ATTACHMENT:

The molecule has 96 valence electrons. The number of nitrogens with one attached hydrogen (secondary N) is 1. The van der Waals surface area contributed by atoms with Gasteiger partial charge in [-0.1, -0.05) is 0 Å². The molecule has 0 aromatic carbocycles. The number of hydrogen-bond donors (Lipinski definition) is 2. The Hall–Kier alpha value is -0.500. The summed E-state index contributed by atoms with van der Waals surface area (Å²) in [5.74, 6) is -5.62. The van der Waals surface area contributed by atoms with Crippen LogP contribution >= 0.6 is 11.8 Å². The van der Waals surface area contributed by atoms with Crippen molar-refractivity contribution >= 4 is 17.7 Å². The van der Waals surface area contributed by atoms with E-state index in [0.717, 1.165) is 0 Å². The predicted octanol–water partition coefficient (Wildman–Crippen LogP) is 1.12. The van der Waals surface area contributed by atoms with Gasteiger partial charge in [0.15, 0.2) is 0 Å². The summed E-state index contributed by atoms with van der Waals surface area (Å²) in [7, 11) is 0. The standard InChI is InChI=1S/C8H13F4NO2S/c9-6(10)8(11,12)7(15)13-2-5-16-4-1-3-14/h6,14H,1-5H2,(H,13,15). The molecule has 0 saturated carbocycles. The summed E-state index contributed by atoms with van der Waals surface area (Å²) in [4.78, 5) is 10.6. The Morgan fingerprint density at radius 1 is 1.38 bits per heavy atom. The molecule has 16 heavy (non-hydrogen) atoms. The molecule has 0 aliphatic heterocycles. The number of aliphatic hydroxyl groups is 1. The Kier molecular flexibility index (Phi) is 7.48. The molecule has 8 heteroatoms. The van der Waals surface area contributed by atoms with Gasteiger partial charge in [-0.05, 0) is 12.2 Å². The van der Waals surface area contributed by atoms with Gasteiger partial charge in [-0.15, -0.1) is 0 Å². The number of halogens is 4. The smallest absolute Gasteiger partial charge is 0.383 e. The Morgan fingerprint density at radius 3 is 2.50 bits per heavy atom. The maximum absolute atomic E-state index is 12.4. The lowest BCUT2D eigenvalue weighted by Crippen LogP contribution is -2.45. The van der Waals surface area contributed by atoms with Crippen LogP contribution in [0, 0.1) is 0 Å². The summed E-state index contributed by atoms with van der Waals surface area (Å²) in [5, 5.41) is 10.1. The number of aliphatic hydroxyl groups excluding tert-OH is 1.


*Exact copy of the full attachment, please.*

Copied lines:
The molecule has 96 valence electrons. The number of nitrogens with one attached hydrogen (secondary N) is 1. The van der Waals surface area contributed by atoms with Gasteiger partial charge in [-0.1, -0.05) is 0 Å². The molecule has 0 aromatic carbocycles. The number of hydrogen-bond donors (Lipinski definition) is 2. The Hall–Kier alpha value is -0.500. The summed E-state index contributed by atoms with van der Waals surface area (Å²) in [5.74, 6) is -5.62. The van der Waals surface area contributed by atoms with Crippen LogP contribution >= 0.6 is 11.8 Å². The van der Waals surface area contributed by atoms with Crippen molar-refractivity contribution >= 4 is 17.7 Å². The van der Waals surface area contributed by atoms with E-state index in [0.717, 1.165) is 0 Å². The predicted octanol–water partition coefficient (Wildman–Crippen LogP) is 1.12. The van der Waals surface area contributed by atoms with Gasteiger partial charge in [0.15, 0.2) is 0 Å². The summed E-state index contributed by atoms with van der Waals surface area (Å²) in [7, 11) is 0. The standard InChI is InChI=1S/C8H13F4NO2S/c9-6(10)8(11,12)7(15)13-2-5-16-4-1-3-14/h6,14H,1-5H2,(H,13,15). The molecule has 0 saturated carbocycles. The summed E-state index contributed by atoms with van der Waals surface area (Å²) in [4.78, 5) is 10.6. The Morgan fingerprint density at radius 1 is 1.38 bits per heavy atom. The molecule has 16 heavy (non-hydrogen) atoms. The molecule has 0 aliphatic heterocycles. The number of aliphatic hydroxyl groups is 1. The Kier molecular flexibility index (Phi) is 7.48. The molecule has 8 heteroatoms. The van der Waals surface area contributed by atoms with Gasteiger partial charge in [-0.05, 0) is 12.2 Å². The van der Waals surface area contributed by atoms with Gasteiger partial charge in [-0.15, -0.1) is 0 Å². The number of halogens is 4. The smallest absolute Gasteiger partial charge is 0.383 e. The Morgan fingerprint density at radius 3 is 2.50 bits per heavy atom. The maximum absolute atomic E-state index is 12.4. The lowest BCUT2D eigenvalue weighted by Crippen LogP contribution is -2.45. The van der Waals surface area contributed by atoms with Crippen LogP contribution in [0, 0.1) is 0 Å². The summed E-state index contributed by atoms with van der Waals surface area (Å²) in [5, 5.41) is 10.1. The number of aliphatic hydroxyl groups excluding tert-OH is 1.